Dorian Kelly on why the the NHS must not pass into foreign hands

THERE have been a large number of angry requests to our MP, Will Quince, to justify the reasons why he and the Conservative Party refused to vote for safety-net legislation which would have ensured that the NHS was not compromised by any future trade deal and prevent foreign investors from suing the Government if they take any measures, such as drug price controls, which harm their profits.

His disingenuous reply that it was unnecessary because the NHS is not for sale shows that the Government, for reasons that are all too clear, are relying on the confusion in the mind of the British public about the difference between the conceptual NHS - i.e. the provision of comprehensive acute services free of charge at the point of delivery - and the practical delivery mechanism NHS, which is a fundamentally a market-driven privately-supplied system which can allocate contracts in the private sector as it chooses.

Thanks to NHS reforms, the Department of Health has little say over how it operates in detail. All it can do is suggest changes.

What is not on the table in the US trade talks is the conceptual NHS.

So when our MP says that the NHS is not for sale, it is to that he refers?

What is definitely on the table are all the contracts for supply of services, which include buildings, pharmaceuticals, treatment services, ancillaries services, such as X ray and imaging, therapies, electives and virtually everything that makes the NHS work.

READ MORE >>>> MP: ‘NHS will never be for sale’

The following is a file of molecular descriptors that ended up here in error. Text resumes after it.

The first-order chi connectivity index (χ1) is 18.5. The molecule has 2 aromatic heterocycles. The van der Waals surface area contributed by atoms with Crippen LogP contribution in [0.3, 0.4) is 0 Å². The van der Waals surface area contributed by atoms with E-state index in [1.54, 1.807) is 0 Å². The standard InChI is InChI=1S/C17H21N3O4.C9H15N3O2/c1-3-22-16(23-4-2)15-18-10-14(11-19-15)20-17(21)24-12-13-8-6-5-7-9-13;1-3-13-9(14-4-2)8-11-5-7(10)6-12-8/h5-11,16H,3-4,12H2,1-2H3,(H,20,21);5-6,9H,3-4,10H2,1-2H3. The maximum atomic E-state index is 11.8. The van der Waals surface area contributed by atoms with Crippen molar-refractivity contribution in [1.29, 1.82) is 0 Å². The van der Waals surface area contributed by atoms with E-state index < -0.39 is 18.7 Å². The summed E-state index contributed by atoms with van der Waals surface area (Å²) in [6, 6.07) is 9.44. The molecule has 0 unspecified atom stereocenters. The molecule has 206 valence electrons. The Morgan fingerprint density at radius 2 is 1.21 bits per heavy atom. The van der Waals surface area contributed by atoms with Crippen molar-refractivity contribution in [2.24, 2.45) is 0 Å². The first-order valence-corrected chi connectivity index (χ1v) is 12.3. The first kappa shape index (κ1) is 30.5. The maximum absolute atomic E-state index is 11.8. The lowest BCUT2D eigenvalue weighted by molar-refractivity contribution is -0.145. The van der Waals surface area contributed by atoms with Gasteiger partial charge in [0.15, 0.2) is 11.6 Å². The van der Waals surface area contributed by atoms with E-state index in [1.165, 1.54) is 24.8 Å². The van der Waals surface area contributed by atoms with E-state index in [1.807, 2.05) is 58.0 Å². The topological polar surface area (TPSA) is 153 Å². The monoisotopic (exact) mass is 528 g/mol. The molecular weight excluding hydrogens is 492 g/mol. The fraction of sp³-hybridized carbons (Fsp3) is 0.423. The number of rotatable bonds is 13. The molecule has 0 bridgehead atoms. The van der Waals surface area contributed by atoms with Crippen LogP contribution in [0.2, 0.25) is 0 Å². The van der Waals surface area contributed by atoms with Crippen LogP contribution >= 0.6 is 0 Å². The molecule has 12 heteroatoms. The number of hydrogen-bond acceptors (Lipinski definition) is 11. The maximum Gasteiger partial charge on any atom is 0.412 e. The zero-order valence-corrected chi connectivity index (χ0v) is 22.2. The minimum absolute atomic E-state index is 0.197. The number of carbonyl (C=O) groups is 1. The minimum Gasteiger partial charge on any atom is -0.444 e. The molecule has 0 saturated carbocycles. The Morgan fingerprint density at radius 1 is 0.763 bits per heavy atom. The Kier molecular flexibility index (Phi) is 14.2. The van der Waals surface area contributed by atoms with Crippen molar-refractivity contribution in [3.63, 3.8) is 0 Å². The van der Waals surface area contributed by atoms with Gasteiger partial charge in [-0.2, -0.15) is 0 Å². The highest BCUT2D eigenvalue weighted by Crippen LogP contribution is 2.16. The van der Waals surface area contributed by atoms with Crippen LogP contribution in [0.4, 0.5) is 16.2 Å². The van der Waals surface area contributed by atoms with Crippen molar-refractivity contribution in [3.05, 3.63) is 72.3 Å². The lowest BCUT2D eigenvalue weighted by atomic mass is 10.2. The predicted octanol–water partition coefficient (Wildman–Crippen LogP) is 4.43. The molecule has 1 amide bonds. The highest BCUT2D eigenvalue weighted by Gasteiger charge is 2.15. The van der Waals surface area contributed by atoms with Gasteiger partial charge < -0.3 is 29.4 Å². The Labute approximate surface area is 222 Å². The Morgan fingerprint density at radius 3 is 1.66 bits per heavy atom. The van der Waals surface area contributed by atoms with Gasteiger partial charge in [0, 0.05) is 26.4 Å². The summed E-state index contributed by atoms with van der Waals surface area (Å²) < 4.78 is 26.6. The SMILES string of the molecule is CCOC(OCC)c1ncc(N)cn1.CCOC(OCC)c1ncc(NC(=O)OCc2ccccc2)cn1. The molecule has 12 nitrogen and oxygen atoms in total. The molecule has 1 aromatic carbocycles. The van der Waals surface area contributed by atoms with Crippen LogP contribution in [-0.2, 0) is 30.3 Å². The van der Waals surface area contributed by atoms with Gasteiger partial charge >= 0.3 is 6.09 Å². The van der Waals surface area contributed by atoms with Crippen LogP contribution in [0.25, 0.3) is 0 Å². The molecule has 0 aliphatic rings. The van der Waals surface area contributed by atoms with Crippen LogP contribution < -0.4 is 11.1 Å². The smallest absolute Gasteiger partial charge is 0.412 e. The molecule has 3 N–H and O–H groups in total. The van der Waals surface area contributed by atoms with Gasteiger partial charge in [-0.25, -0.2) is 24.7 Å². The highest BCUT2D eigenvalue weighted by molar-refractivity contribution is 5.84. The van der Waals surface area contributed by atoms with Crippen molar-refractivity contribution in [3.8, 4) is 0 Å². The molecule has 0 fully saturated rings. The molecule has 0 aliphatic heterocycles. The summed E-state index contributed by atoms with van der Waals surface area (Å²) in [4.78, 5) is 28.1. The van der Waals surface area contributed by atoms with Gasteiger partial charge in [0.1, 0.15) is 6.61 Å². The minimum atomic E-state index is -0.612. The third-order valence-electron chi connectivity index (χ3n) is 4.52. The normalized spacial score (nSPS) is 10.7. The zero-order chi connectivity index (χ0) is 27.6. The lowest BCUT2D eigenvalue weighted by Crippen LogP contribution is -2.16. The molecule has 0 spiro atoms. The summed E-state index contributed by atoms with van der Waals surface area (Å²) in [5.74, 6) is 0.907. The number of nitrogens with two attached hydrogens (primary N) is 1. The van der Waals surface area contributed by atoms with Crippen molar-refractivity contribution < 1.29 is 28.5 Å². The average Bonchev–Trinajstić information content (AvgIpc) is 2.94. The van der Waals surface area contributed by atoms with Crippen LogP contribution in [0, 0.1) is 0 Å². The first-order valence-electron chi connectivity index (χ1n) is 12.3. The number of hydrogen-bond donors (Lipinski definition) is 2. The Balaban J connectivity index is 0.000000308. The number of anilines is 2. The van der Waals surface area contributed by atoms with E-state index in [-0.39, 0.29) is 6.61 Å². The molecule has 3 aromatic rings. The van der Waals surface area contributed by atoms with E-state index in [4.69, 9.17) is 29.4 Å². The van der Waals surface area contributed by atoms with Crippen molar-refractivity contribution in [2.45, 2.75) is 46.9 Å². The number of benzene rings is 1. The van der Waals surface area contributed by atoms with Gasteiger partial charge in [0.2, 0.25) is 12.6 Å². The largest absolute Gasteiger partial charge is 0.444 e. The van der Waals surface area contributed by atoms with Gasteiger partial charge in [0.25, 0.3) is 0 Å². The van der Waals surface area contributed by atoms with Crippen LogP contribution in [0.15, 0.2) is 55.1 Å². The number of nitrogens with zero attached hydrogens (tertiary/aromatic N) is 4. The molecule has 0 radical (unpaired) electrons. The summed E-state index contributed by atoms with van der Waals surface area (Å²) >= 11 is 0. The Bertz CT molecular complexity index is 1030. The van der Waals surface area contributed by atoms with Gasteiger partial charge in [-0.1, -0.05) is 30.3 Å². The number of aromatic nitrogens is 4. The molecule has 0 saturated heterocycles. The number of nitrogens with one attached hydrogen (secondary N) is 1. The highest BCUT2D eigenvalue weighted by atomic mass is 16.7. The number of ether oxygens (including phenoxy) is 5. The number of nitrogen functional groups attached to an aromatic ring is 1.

It will also include access to and operation of any future insurance-based systems.

We know that these are on the table because it was very clear from the leaked documents, that the US negotiators have insisted that without this being on the table there can be no agreement.

Also on the table is access to UK food markets.

It has been made very clear from a number of statements and documents provided by the American authorities that they will not run two systems of supply side by side.

In other words if we want their stuff - which we patently will require as no one else apart from the EU can provide the volume - we can have it, but on their terms and at their prices.

It’s obvious the Government are in fact pinning their hopes on this confusion in the mind of the British public.

However, I think you’ll find that we are not actually that easily fooled when it comes to our cherished institutions.

As far as we’re concerned, the “NHS” consists of the concept AND the delivery system.

Not for sale?

So much of it has been sold already: Enough is enough and we are not going to allow this, which once was the envy of the world to go into foreign hands and be reduced to just another profit centre.